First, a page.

I voiced into the cold—an unspoken truth veiled the night sky as further andromeda pierced the glory of our own little corner in the wild, wild world—the benevolent world. The summer had finally come to an end. “The centipede sweeps the streets with its unlaced feet, over ants that bred in slums of need, intangible, cannibal things. An autumn odyssey…” Parker recited as we rode along the Chetco trail during the first night in September, “Lets cut through the trees and admire the skeleton of the night.” “You little witch,” I cried, “You are trying to make me stay up all night and miss my ride back to the Bay, tire me out as the miners of the great Rush.”  With a quick snap she smiled, “Tisk, tisk, let’s go faster now!” She zoomed down the path taking turns nearly black as pitch; all I could do was try to keep up.

As the wind broke, I thought of the summer, following Parker through the dark for the past three months, I saw her invent intellectual, stunning monuments to the state of Oregon as well as an unpredictable teenage girl grow up.  We were only separated by a year in age, but she had become one of the wisest beings I had ever met.  Dash! Pedal! Faster, as though we were racing time itself.  I did not want her to escape from my sights, so I kept up, faster and more confident with every pedal.  We had agreed on a night ride to Chetco Point by moonlit trail in order to eventually talk and plan out our future together she said.  So we rode for nearly an hour without a word, except for the occasional exclamation or curse beneath her soothing, gravelly breath, as visibility varied between the trees and open spaces.

Arriving as far as bikes were allowed we dismounted and made our way on foot. “This solid soil has stood for thousands of years and it will stand long past the time you and I have returned to the earth and the heavens,” she spoke as a night breeze blew the dolorous, floral aromatics of the park into the senses. At the very edge of the point, we gazed over a hundred feet below into the dark where the water reflected the moons emotions within the tide. “Listen,” she leaned in close, “I like clever men, but every passionate love in the world seems to be lost in mediocre attempts of chivalry, unfit for the modern day girl, passing communication off for marriage, looting the truth from the moment a relationship is conceived.”  “That does not have to be us, that is not us, a creative spark in the night has forlorn us to retain our own mental ambitions, forcing us to communicate with an impenetrable connection, I have never felt this way about anyone before I met you.” I replied sincerely. “It would never be us, sunny boy.

We have just missed our moment as we played the villain against time, divided by state, divided by the will of the unexplainable Coastal mystics. Just as modernity and concrete swept the rubble of tyranny at turn of the century in Europe, now an unfair world has been pieced together by design, not by fate, invisible paths to be walked alone until we meet again, risking it all. You will always be mine, always be the one.” She leaned in closer and we kissed.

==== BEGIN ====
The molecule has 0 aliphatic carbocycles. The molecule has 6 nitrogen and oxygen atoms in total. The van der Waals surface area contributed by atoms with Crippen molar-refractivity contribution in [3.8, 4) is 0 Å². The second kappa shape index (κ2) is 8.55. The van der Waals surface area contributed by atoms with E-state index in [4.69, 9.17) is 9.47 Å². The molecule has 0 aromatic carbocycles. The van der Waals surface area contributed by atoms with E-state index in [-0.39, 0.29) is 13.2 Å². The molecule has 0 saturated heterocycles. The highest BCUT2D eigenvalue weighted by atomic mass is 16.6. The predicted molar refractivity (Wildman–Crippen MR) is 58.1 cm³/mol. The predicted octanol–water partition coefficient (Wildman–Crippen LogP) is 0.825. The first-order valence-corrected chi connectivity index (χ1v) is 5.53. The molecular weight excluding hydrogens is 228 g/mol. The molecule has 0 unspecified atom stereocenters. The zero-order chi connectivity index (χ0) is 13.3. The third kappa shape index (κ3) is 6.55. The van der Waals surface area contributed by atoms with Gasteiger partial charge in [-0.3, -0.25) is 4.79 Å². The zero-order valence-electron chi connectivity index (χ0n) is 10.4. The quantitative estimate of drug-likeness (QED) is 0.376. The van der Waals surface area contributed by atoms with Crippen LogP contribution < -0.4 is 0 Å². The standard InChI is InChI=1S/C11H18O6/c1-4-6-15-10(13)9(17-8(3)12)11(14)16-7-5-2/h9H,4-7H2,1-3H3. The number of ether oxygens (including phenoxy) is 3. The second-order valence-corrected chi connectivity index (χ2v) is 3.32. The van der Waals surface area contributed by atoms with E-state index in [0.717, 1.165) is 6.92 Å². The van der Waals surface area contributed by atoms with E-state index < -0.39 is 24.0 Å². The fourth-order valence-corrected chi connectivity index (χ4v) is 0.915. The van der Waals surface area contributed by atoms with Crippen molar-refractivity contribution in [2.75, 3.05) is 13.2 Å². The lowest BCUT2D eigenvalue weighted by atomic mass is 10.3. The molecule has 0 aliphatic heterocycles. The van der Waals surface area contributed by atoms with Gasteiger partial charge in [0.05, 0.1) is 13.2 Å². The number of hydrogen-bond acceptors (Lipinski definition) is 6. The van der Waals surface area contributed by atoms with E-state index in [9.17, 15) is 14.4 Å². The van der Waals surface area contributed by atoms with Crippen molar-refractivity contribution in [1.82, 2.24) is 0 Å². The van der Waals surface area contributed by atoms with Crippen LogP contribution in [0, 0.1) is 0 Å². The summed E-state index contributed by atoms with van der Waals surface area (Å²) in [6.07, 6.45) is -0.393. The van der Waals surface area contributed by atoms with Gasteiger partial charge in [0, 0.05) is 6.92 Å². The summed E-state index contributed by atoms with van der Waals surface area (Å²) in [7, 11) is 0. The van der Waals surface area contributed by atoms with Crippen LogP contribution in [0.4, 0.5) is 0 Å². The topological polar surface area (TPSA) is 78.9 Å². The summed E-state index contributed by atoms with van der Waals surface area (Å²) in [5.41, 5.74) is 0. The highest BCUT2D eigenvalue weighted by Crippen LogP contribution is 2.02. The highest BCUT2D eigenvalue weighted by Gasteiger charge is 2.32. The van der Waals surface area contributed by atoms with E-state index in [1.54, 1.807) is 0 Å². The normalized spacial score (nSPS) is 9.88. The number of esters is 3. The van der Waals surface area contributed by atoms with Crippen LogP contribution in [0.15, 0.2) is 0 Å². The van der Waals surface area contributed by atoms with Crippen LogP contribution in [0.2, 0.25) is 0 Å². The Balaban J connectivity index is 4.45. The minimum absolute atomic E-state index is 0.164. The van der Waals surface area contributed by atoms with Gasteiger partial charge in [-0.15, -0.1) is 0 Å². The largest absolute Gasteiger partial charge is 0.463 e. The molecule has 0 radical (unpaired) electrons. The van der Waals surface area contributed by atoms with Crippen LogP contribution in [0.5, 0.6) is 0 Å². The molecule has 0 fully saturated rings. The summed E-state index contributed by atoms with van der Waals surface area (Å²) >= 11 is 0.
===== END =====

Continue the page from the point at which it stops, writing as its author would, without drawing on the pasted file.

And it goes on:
The night was behind us now and only minute warm breezes recalled the past three months. That was the last night I ever saw Parker.  We stayed together until the morning sun coruscated wishy-washy colors on our naked souls, souls borne of an older time.  For Her, the summer had apparel decorated in cherry blossoms and flannels, feathers in her hair and the occasional breezy, knee slit dress but now she was to be tucked tight and safe in warm garments, fir-brimmed cardigans, and wool as the fall approached and she would return to Astoria.  I was going to be amongst the quaint bizarreness of Berkeley again.  An upper classman embracing the new charms of the ever-evolving American generation, where as world truths shifted, American troops drifted and the times would change again. Times as fearful of stirring faiths as the generations previous.  There would always be moments of doubt, where if I questioned the existence of that summer, I would just return my thoughts to Parker and the Oregon Coast, where all the cares of the world seemed a distant twilight when reflecting upon the town of Brookings. It’s soft breeze and dramatic skies were the memory of our lost youth. For the next year my mind ran riot with thoughts of Parker and Oregon, and with a broken correspondence of letters, poetry and emotion we continued to keep in touch, but never really left the rugged, amorphous cliffs of the coast. After a phantom chase, the dream was over.

The unending sadness of her eyes had bore into my soul and it had escaped forever into the backwoods and mountains of the Oregon wilderness. With the intention of finding each other the following summer we ended up moving our separate ways, she left on a scholarship to the bohemian heart of Europe, studying at the Sorbonne, while I left to the Middle East, Beirut, Baghdad and then onto Africa, working closely with the United Nations mission to the Southern Sudanese capital of Juba. Against the heart’s control of the brain, the hours of analysis and more-often-than-not presumption, I half-logically finally let go. I would never have another experience like the one I had with Parker, a golden girl along the Oregon Coast.  If she were to read this today, I know she would say in a matter-of-fact way of speaking, “And I would never have another journey like the one when I was with you, my dear, ol’ Bern.” Oregon, I love you.